Mfone Parent Firm to Consider Workers’ Demands

The company behind defunct mobile operator Mfone has told its former employees that it will consider covering millions of dollars allegedly owed to them in severance payments.

For the third day running Wednesday, more than 100 former employees—who are unconvinced by assurances of a court appointed administrator and the company, Shenington Investments, that they are trying to address their complaints—staged a protest at Mfone’s shuttered offices in Phnom Penh.

The former employees have vowed to keep protesting until they are paid the $4.44 million to which they say they are entitled in severance cash after Mfone de­clared bankruptcy in January.

In response to a May 13 letter from employees asking for a loan to cover their losses, Singapore-based Shenington Investments—a subsidiary of Thailand’s Thai­Com—wrote, “we are in principle open to exploring how we can assist in such [a] request.”

The letter from Shenington Investments, dated May 22 and obtained Wednesday, is signed by the company’s managing director Chutidej Printhitipa, and says that any assistance by the company would have to be in line with laws and approved by the administrator and the Cambodian courts.

It also says the company had been working “to find an acceptable path to assisting in your request, which will include, among other matters, verifying the amounts being claimed by the Mfone employees.”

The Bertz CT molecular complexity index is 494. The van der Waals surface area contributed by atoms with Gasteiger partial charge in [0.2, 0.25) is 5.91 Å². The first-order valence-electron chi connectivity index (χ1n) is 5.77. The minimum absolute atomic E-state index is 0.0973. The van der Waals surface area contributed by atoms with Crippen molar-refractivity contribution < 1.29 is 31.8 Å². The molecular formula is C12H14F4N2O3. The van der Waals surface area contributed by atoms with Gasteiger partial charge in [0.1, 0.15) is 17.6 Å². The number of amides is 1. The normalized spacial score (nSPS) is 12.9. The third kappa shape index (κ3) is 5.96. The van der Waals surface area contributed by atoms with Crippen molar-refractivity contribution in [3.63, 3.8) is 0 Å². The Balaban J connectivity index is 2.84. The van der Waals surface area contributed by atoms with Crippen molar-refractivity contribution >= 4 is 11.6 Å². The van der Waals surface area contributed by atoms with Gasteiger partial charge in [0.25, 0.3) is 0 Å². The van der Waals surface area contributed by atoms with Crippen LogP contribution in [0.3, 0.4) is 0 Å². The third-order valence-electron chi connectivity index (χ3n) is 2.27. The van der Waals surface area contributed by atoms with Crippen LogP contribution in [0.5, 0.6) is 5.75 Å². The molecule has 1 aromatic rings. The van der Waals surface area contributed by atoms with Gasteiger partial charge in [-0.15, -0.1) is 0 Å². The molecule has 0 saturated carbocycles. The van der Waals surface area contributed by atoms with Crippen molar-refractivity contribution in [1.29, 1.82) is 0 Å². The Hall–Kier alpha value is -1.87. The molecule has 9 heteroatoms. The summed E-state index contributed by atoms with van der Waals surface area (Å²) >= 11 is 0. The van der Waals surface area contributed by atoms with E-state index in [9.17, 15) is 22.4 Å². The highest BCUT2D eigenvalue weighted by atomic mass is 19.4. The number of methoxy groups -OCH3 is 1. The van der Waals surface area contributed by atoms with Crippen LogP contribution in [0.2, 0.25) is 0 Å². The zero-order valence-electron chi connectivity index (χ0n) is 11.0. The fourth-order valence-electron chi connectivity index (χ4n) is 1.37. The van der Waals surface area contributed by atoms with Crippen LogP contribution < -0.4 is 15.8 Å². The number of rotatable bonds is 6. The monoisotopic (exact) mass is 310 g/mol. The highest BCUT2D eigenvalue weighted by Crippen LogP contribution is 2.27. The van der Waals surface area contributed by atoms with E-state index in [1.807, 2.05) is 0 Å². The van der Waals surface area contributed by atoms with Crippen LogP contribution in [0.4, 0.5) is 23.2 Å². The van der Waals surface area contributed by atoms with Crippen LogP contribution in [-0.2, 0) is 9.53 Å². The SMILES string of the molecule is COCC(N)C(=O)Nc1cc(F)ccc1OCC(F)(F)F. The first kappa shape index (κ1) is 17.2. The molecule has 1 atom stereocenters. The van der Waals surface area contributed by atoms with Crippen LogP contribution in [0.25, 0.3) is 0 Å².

On Wednesday, the employees marched about 1 km from Mfone’s old office on Monivong Boulevard to a new office in Chamkar Mon district’s Boeng Keng Kang 3 commune, which has been rented by the administrator trying to offload Mfone’s assets and pay back debtors who claim they are owed a total of more than $160 million.

Administrator Ouk Ry met with the employees and discus­sed the possibility of a loan from ThaiCom and Shenington Investments, which would be paid back when the assets are sold.

Mr. Ry said later he had discussed with both companies loaning money to compensate the workers, but noted such a plan would need guarantees from the government, the court, the administrator and all the other creditors.

“I am not sure that the two companies are able to give a loan to pay the employees,” he said.

One of the protesters, Nhim Vannak, 30, a former technician for Mfone, said he was not convinced.

“This is a trick of the administrator to delay the solution,” he said.

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